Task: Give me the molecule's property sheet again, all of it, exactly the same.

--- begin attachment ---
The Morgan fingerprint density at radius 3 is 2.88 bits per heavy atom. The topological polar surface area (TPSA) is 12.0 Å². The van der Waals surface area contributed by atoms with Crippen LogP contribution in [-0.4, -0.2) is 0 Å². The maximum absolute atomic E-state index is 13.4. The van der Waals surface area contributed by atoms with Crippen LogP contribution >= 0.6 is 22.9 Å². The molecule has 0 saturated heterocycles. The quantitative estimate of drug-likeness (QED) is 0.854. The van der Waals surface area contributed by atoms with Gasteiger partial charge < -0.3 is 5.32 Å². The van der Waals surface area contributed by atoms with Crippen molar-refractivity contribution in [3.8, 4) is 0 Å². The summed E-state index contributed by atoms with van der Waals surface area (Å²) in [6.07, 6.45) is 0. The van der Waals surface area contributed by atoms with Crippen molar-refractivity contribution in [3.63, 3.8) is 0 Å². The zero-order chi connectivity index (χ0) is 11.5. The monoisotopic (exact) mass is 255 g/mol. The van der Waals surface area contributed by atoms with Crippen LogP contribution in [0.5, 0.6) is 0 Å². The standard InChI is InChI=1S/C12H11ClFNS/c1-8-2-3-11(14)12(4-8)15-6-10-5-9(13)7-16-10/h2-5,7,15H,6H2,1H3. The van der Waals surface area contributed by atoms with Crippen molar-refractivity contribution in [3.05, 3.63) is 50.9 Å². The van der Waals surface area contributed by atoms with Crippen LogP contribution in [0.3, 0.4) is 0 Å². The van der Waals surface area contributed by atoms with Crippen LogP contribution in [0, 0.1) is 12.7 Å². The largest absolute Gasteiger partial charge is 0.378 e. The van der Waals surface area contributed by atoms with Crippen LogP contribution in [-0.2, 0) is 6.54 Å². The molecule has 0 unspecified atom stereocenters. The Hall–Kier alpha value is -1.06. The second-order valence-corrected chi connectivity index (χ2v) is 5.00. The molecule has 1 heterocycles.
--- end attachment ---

The Morgan fingerprint density at radius 3 is 2.88 bits per heavy atom. The topological polar surface area (TPSA) is 12.0 Å². The van der Waals surface area contributed by atoms with Crippen LogP contribution in [-0.4, -0.2) is 0 Å². The maximum absolute atomic E-state index is 13.4. The van der Waals surface area contributed by atoms with Crippen LogP contribution >= 0.6 is 22.9 Å². The molecule has 0 saturated heterocycles. The quantitative estimate of drug-likeness (QED) is 0.854. The van der Waals surface area contributed by atoms with Gasteiger partial charge < -0.3 is 5.32 Å². The van der Waals surface area contributed by atoms with Crippen molar-refractivity contribution in [3.8, 4) is 0 Å². The summed E-state index contributed by atoms with van der Waals surface area (Å²) in [6.07, 6.45) is 0. The van der Waals surface area contributed by atoms with Crippen molar-refractivity contribution in [3.63, 3.8) is 0 Å². The zero-order chi connectivity index (χ0) is 11.5. The monoisotopic (exact) mass is 255 g/mol. The van der Waals surface area contributed by atoms with Crippen LogP contribution in [0.5, 0.6) is 0 Å². The standard InChI is InChI=1S/C12H11ClFNS/c1-8-2-3-11(14)12(4-8)15-6-10-5-9(13)7-16-10/h2-5,7,15H,6H2,1H3. The van der Waals surface area contributed by atoms with Crippen molar-refractivity contribution in [3.05, 3.63) is 50.9 Å². The van der Waals surface area contributed by atoms with Crippen LogP contribution in [0.3, 0.4) is 0 Å². The van der Waals surface area contributed by atoms with Crippen LogP contribution in [0, 0.1) is 12.7 Å². The largest absolute Gasteiger partial charge is 0.378 e. The van der Waals surface area contributed by atoms with Crippen LogP contribution in [-0.2, 0) is 6.54 Å². The molecule has 0 unspecified atom stereocenters. The Hall–Kier alpha value is -1.06. The second-order valence-corrected chi connectivity index (χ2v) is 5.00. The molecule has 1 heterocycles.